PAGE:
Bilateral Fifth-Finger Camptodactyly

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A 31-yr-old woman was referred to the physical medicine and rehabilitation clinic with bilateral deformities of the fifth fingers, which began in her early teens. She had no history of major trauma and no pain, swelling, or erythema in her fingers. There was no family history of similar anomalies. Before the physical medicine and rehabilitation evaluation, she had seen several other physicians. An orthopedist with whom she had consulted initially told her that the deformities might have emerged because of unnoticed trauma. At an internal medicine clinic, a thorough work-up, including rheumatoid factor, sedimentation rate, C-reactive protein, hemogram and various biochemical assays, had normal findings. Her physical medicine and rehabilitation examination revealed flexion contractures of the proximal interphalangeal joints of the fifth fingers of both hands; the contracture was more prominent in the left hand (Fig. 1A, B). Her locomotor system and systemic examination findings were normal. She received a diagnosis of camptodactyly and reconsulted with the orthopedic surgeon, who refused surgical intervention.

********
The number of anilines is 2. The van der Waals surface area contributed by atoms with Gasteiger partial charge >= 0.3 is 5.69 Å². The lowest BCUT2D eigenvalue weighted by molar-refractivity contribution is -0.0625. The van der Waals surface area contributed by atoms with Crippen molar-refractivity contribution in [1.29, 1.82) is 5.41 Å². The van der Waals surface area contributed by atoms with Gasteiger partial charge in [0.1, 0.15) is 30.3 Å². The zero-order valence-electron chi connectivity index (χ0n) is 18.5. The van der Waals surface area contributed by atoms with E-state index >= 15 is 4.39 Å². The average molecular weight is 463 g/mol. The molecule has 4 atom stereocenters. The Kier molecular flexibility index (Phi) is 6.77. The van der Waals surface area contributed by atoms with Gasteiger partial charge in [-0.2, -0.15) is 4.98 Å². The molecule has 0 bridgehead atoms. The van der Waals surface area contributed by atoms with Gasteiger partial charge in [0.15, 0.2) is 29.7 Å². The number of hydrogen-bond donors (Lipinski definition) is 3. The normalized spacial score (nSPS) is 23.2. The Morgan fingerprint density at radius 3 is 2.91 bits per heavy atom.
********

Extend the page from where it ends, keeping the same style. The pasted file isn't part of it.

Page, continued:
Camptodactyly is a permanent flexion contracture at the proximal interphalangeal joints. Most cases are limited to fifth-finger involvement; however, other fingers may also be involved.1,2 The incidence of camptodactyly is approximately 1% in the general population, and involvement is frequently bilateral. Although its inheritance is sporadic, an autosomal dominant pattern with variable penetrance and expressivity has been reported. Two types of camptodactyly have been defined: one is notable in the first year of life, and the other manifests after 10 yrs of age for reasons that remain unclear.1,2
Camptodactyly may accompany other anomalies or a number of very rare syndromes. Therefore, physicians should carefully examine patients for other musculoskeletal deformities.1 Isolated camptodactyly is not a rare condition; however, it may be overlooked if it is restricted to the fifth fingers and does not influence hand function. The condition can be mistaken for other rheumatologic disorders, including rheumatoid arthritis and Dupuytren contracture. The diagnosis of this deformity at the onset is of utmost importance because the use of splints and stretching at that time may be useful. Early identification of the condition will also prevent unnecessary diagnostic work-up and patient anxiety. If the condition is left untreated for several years, the position of permanent fixation leads to contracture in the joint.2 Surgery may be considered if conservative measures have failed.
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